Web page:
In December, Washingtonian magazine, which keeps score of the fourth estate’s prowess in the nation’s capital, produced its testosterone-heavy lineup of Washingtonian’s Top 50 Best and Most Influential Journalists. Just seven of those selected are women. Worse, on its list of a dozen up-and-coming journalists women were stunning in their scarcity: only 2 out of 12.
Annoying Style Scrutiny
Throughout 2005, women in public life continued to receive an annoying amount of scrutiny about their personal style, as if it were a resume item that required vetting.
Washington Post reporter Robin Givhan, writing about U.S. Secretary of State Condoleezza Rice’s visit to troops in Wiesbaden, Germany, gushed Barbara Cartland-style, about Rice’s military-style coat and high-heeled leather boots: "Rice’s coat and boots speak of sex and power; such a volatile combination, and one that in political circles rarely leads to anything but scandal."
Givhan also wrote patronizingly about President Bush’s first Supreme Court nominee, Harriet Miers, practically blaming her failure to advance to the high court on Miers’ "clumsy merger of Washington’s particular brand of stodgy power-dressing with one of the iconic markers of gender: dark-rimmed, look-at-me eyes."
Some of the cattiest chatter in the media was reserved for Camilla, Duchess of Cornwall, when she journeyed to the United States in November. The 58-year-old wife of Charles, Prince of Wales, received the full DI-agnosis. By most accounts, she passed. But the column inches and video wasted on it all! This type of slavish attention to manufactured celebrity crowds out important and worthwhile stories about women and girls.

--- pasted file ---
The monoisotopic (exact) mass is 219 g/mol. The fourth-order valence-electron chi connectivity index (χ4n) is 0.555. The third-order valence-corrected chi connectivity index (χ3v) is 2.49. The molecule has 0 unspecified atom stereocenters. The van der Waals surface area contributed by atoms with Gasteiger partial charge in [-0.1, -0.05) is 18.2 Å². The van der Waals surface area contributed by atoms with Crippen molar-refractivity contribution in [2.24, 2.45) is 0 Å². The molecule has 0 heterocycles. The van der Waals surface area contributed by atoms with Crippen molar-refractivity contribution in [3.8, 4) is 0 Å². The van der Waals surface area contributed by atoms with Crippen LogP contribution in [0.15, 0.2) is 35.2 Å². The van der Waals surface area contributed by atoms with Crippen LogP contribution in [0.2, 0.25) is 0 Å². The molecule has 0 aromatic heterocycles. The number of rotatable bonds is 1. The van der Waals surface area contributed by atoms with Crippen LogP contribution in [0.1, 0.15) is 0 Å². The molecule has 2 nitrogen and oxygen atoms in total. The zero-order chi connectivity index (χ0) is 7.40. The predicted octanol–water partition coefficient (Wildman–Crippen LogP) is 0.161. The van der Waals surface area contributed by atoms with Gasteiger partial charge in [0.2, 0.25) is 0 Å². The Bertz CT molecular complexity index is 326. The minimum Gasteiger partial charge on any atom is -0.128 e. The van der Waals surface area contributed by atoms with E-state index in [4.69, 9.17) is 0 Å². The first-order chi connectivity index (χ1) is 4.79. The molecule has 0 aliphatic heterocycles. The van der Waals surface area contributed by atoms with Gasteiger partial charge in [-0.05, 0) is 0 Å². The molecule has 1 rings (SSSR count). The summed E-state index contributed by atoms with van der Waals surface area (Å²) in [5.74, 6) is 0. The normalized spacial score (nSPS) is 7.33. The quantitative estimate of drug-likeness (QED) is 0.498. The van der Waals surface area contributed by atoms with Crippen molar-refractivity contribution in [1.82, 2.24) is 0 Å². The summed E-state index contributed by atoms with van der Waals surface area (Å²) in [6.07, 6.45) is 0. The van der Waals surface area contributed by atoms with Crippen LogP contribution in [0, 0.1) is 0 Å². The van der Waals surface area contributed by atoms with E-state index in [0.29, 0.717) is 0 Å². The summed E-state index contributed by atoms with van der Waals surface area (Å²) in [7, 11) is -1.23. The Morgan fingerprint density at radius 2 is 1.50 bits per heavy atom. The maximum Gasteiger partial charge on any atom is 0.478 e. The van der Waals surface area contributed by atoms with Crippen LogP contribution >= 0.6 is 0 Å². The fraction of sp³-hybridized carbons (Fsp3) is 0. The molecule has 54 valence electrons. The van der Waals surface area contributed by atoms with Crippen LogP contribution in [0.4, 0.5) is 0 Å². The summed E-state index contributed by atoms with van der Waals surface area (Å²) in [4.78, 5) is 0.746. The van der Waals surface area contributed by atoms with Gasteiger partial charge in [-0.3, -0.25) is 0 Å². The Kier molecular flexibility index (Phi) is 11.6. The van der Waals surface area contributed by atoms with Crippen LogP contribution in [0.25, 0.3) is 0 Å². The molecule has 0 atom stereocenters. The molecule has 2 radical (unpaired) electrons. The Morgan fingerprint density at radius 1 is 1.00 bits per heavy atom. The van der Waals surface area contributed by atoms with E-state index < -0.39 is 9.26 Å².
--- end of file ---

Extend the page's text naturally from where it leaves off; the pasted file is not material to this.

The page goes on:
Sports Illustrated’s perennial swimsuit issue appeared in February with a new "innovation": swimsuit model trading cards. They’re formatted like baseball cards, but with photos of young women, only without the uniforms or much clothing at all.
Pinup Mentality in Sports Media
The pinup mentality is alive and well elsewhere in sports media.
In April, South Florida Sun-Sentinel writer Jim Sarni complained that conventional standards of beauty still too often trump skill in the appraisal of and attention paid to female athletes. Writing about the Nasdaq 100 tennis tournament then under way, he said, "ESPN can’t get enough of Maria Sharapova, but the network is biased toward the men. It aired a men’s quarterfinal over the second women’s semifinal."